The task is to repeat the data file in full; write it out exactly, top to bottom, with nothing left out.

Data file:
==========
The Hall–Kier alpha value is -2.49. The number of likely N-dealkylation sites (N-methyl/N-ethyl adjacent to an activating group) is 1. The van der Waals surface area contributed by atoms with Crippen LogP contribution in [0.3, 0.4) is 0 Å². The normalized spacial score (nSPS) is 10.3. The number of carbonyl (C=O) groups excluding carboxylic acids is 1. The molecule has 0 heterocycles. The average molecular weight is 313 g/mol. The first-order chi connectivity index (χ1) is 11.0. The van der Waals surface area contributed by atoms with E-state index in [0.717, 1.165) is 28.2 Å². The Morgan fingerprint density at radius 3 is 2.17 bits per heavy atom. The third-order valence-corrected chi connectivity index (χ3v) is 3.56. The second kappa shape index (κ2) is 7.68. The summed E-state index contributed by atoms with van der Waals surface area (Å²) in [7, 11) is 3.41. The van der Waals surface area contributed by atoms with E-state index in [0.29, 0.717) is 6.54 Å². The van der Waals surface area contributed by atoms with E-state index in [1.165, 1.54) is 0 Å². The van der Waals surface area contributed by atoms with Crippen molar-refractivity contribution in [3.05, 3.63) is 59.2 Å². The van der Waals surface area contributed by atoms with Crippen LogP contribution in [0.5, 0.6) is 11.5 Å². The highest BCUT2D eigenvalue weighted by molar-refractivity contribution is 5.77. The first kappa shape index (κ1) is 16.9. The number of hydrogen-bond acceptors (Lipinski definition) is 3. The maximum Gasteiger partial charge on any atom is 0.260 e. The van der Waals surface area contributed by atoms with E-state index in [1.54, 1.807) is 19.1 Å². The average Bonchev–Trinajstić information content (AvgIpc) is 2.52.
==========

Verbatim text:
The Hall–Kier alpha value is -2.49. The number of likely N-dealkylation sites (N-methyl/N-ethyl adjacent to an activating group) is 1. The van der Waals surface area contributed by atoms with Crippen LogP contribution in [0.3, 0.4) is 0 Å². The normalized spacial score (nSPS) is 10.3. The number of carbonyl (C=O) groups excluding carboxylic acids is 1. The molecule has 0 heterocycles. The average molecular weight is 313 g/mol. The first-order chi connectivity index (χ1) is 11.0. The van der Waals surface area contributed by atoms with E-state index in [0.717, 1.165) is 28.2 Å². The Morgan fingerprint density at radius 3 is 2.17 bits per heavy atom. The third-order valence-corrected chi connectivity index (χ3v) is 3.56. The second kappa shape index (κ2) is 7.68. The summed E-state index contributed by atoms with van der Waals surface area (Å²) in [7, 11) is 3.41. The van der Waals surface area contributed by atoms with E-state index in [0.29, 0.717) is 6.54 Å². The van der Waals surface area contributed by atoms with E-state index in [1.165, 1.54) is 0 Å². The van der Waals surface area contributed by atoms with Crippen molar-refractivity contribution in [3.05, 3.63) is 59.2 Å². The van der Waals surface area contributed by atoms with Crippen LogP contribution in [0.5, 0.6) is 11.5 Å². The highest BCUT2D eigenvalue weighted by molar-refractivity contribution is 5.77. The first kappa shape index (κ1) is 16.9. The number of hydrogen-bond acceptors (Lipinski definition) is 3. The maximum Gasteiger partial charge on any atom is 0.260 e. The van der Waals surface area contributed by atoms with E-state index in [1.54, 1.807) is 19.1 Å². The average Bonchev–Trinajstić information content (AvgIpc) is 2.52.